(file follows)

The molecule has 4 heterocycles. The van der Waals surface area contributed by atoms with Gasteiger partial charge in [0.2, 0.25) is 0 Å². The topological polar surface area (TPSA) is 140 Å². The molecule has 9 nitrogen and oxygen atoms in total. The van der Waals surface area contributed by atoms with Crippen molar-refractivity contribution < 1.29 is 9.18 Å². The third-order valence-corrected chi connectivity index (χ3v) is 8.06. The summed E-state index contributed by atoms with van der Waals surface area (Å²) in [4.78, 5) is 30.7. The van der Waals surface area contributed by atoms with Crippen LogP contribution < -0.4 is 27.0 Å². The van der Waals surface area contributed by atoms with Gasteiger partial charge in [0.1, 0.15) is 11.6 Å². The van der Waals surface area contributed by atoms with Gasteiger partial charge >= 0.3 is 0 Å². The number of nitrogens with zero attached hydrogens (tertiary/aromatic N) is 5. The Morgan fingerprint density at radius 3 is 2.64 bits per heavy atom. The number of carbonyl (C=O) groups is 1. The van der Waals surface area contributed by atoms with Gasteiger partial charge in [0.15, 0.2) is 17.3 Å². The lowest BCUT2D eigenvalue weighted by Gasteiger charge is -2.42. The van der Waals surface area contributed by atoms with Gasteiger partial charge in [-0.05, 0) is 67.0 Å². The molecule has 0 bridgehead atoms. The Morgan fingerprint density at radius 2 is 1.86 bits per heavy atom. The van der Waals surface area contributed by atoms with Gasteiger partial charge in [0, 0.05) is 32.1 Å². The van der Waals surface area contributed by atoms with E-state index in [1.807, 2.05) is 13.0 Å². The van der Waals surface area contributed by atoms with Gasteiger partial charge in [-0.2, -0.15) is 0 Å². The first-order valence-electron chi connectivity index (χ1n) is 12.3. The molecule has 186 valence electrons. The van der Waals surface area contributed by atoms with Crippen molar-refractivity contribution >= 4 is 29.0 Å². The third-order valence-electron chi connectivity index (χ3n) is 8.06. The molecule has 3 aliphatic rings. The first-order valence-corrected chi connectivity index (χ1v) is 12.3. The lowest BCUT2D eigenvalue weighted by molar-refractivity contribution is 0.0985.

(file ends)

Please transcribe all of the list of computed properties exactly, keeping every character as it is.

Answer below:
The molecule has 4 heterocycles. The van der Waals surface area contributed by atoms with Gasteiger partial charge in [0.2, 0.25) is 0 Å². The topological polar surface area (TPSA) is 140 Å². The molecule has 9 nitrogen and oxygen atoms in total. The van der Waals surface area contributed by atoms with Crippen molar-refractivity contribution < 1.29 is 9.18 Å². The third-order valence-corrected chi connectivity index (χ3v) is 8.06. The summed E-state index contributed by atoms with van der Waals surface area (Å²) in [4.78, 5) is 30.7. The van der Waals surface area contributed by atoms with Crippen LogP contribution < -0.4 is 27.0 Å². The van der Waals surface area contributed by atoms with Gasteiger partial charge in [0.1, 0.15) is 11.6 Å². The van der Waals surface area contributed by atoms with Gasteiger partial charge >= 0.3 is 0 Å². The number of nitrogens with zero attached hydrogens (tertiary/aromatic N) is 5. The Morgan fingerprint density at radius 3 is 2.64 bits per heavy atom. The number of carbonyl (C=O) groups is 1. The van der Waals surface area contributed by atoms with Gasteiger partial charge in [0.15, 0.2) is 17.3 Å². The lowest BCUT2D eigenvalue weighted by Gasteiger charge is -2.42. The van der Waals surface area contributed by atoms with Gasteiger partial charge in [-0.05, 0) is 67.0 Å². The molecule has 0 bridgehead atoms. The Morgan fingerprint density at radius 2 is 1.86 bits per heavy atom. The van der Waals surface area contributed by atoms with Gasteiger partial charge in [0, 0.05) is 32.1 Å². The van der Waals surface area contributed by atoms with E-state index in [1.807, 2.05) is 13.0 Å². The van der Waals surface area contributed by atoms with Gasteiger partial charge in [-0.2, -0.15) is 0 Å². The first-order valence-electron chi connectivity index (χ1n) is 12.3. The molecule has 186 valence electrons. The van der Waals surface area contributed by atoms with Crippen molar-refractivity contribution >= 4 is 29.0 Å². The third-order valence-electron chi connectivity index (χ3n) is 8.06. The molecule has 3 aliphatic rings. The first-order valence-corrected chi connectivity index (χ1v) is 12.3. The lowest BCUT2D eigenvalue weighted by molar-refractivity contribution is 0.0985.